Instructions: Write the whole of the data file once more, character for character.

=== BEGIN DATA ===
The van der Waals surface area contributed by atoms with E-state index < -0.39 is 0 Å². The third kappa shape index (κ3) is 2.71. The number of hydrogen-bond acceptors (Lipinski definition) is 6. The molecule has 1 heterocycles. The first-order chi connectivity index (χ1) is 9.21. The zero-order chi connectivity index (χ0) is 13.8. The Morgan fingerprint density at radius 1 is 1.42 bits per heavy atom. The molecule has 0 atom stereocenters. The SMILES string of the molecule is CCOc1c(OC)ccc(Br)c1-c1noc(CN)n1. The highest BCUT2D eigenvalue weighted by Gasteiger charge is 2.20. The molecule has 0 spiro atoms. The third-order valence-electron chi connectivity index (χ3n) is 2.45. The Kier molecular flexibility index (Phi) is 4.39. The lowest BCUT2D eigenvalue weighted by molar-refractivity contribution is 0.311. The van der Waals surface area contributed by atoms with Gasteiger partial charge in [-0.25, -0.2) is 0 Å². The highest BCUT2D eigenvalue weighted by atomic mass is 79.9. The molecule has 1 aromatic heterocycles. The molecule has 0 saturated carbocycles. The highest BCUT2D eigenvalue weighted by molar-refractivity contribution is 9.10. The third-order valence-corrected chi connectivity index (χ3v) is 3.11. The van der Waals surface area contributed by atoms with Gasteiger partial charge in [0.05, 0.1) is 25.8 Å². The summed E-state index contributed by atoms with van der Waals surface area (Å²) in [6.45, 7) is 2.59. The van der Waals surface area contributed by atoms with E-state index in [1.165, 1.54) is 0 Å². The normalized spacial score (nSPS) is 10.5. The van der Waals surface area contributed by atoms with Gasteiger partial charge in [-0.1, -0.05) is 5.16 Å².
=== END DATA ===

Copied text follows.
The van der Waals surface area contributed by atoms with E-state index < -0.39 is 0 Å². The third kappa shape index (κ3) is 2.71. The number of hydrogen-bond acceptors (Lipinski definition) is 6. The molecule has 1 heterocycles. The first-order chi connectivity index (χ1) is 9.21. The zero-order chi connectivity index (χ0) is 13.8. The Morgan fingerprint density at radius 1 is 1.42 bits per heavy atom. The molecule has 0 atom stereocenters. The SMILES string of the molecule is CCOc1c(OC)ccc(Br)c1-c1noc(CN)n1. The highest BCUT2D eigenvalue weighted by Gasteiger charge is 2.20. The molecule has 0 spiro atoms. The third-order valence-electron chi connectivity index (χ3n) is 2.45. The Kier molecular flexibility index (Phi) is 4.39. The lowest BCUT2D eigenvalue weighted by molar-refractivity contribution is 0.311. The van der Waals surface area contributed by atoms with Gasteiger partial charge in [-0.25, -0.2) is 0 Å². The highest BCUT2D eigenvalue weighted by atomic mass is 79.9. The molecule has 1 aromatic heterocycles. The molecule has 0 saturated carbocycles. The highest BCUT2D eigenvalue weighted by molar-refractivity contribution is 9.10. The third-order valence-corrected chi connectivity index (χ3v) is 3.11. The van der Waals surface area contributed by atoms with Gasteiger partial charge in [0.05, 0.1) is 25.8 Å². The summed E-state index contributed by atoms with van der Waals surface area (Å²) in [6.45, 7) is 2.59. The van der Waals surface area contributed by atoms with E-state index in [1.165, 1.54) is 0 Å². The normalized spacial score (nSPS) is 10.5. The van der Waals surface area contributed by atoms with Gasteiger partial charge in [-0.1, -0.05) is 5.16 Å².